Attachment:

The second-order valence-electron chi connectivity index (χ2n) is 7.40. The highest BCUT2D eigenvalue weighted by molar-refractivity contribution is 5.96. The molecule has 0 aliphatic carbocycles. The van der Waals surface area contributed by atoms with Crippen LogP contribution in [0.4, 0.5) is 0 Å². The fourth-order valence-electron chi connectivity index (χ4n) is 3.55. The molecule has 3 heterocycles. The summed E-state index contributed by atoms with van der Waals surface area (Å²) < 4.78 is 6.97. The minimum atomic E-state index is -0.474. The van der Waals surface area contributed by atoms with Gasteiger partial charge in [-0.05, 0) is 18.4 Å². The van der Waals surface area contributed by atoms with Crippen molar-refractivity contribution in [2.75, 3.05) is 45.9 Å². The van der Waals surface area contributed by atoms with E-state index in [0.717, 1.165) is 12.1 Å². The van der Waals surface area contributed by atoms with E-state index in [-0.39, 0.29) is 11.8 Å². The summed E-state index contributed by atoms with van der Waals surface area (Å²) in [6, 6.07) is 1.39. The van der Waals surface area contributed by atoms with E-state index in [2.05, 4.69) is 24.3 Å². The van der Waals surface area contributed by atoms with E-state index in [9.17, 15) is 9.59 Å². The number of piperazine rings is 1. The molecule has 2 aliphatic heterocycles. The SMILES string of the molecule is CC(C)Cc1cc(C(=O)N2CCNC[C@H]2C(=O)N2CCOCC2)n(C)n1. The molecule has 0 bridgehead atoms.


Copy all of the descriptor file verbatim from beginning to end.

The second-order valence-electron chi connectivity index (χ2n) is 7.40. The highest BCUT2D eigenvalue weighted by molar-refractivity contribution is 5.96. The molecule has 0 aliphatic carbocycles. The van der Waals surface area contributed by atoms with Crippen LogP contribution in [0.4, 0.5) is 0 Å². The fourth-order valence-electron chi connectivity index (χ4n) is 3.55. The molecule has 3 heterocycles. The summed E-state index contributed by atoms with van der Waals surface area (Å²) < 4.78 is 6.97. The minimum atomic E-state index is -0.474. The van der Waals surface area contributed by atoms with Gasteiger partial charge in [-0.05, 0) is 18.4 Å². The van der Waals surface area contributed by atoms with Crippen molar-refractivity contribution in [2.75, 3.05) is 45.9 Å². The van der Waals surface area contributed by atoms with E-state index in [0.717, 1.165) is 12.1 Å². The van der Waals surface area contributed by atoms with E-state index in [-0.39, 0.29) is 11.8 Å². The summed E-state index contributed by atoms with van der Waals surface area (Å²) in [6, 6.07) is 1.39. The van der Waals surface area contributed by atoms with E-state index in [2.05, 4.69) is 24.3 Å². The van der Waals surface area contributed by atoms with E-state index in [9.17, 15) is 9.59 Å². The number of piperazine rings is 1. The molecule has 2 aliphatic heterocycles. The SMILES string of the molecule is CC(C)Cc1cc(C(=O)N2CCNC[C@H]2C(=O)N2CCOCC2)n(C)n1. The molecule has 0 bridgehead atoms.